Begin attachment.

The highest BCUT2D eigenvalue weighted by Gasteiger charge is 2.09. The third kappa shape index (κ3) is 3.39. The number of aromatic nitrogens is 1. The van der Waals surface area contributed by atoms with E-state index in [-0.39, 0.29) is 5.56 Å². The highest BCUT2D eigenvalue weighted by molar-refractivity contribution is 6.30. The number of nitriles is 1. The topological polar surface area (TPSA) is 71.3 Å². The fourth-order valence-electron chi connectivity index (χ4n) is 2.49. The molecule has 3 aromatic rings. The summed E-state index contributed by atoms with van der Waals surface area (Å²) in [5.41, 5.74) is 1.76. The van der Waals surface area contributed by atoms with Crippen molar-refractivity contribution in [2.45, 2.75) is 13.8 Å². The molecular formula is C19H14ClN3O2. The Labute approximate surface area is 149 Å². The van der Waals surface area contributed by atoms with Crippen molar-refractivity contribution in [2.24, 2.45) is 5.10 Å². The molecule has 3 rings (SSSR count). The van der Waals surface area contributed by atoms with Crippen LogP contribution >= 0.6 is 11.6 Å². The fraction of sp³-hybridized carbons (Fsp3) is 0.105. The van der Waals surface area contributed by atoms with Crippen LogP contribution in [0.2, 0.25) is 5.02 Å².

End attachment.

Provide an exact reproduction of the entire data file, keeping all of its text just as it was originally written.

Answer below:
The highest BCUT2D eigenvalue weighted by Gasteiger charge is 2.09. The third kappa shape index (κ3) is 3.39. The number of aromatic nitrogens is 1. The van der Waals surface area contributed by atoms with E-state index in [-0.39, 0.29) is 5.56 Å². The highest BCUT2D eigenvalue weighted by molar-refractivity contribution is 6.30. The number of nitriles is 1. The topological polar surface area (TPSA) is 71.3 Å². The fourth-order valence-electron chi connectivity index (χ4n) is 2.49. The molecule has 3 aromatic rings. The summed E-state index contributed by atoms with van der Waals surface area (Å²) in [5.41, 5.74) is 1.76. The van der Waals surface area contributed by atoms with Crippen molar-refractivity contribution in [2.45, 2.75) is 13.8 Å². The molecular formula is C19H14ClN3O2. The Labute approximate surface area is 149 Å². The van der Waals surface area contributed by atoms with Crippen molar-refractivity contribution in [2.24, 2.45) is 5.10 Å². The molecule has 3 rings (SSSR count). The van der Waals surface area contributed by atoms with Crippen LogP contribution >= 0.6 is 11.6 Å². The fraction of sp³-hybridized carbons (Fsp3) is 0.105. The van der Waals surface area contributed by atoms with Crippen LogP contribution in [0.2, 0.25) is 5.02 Å².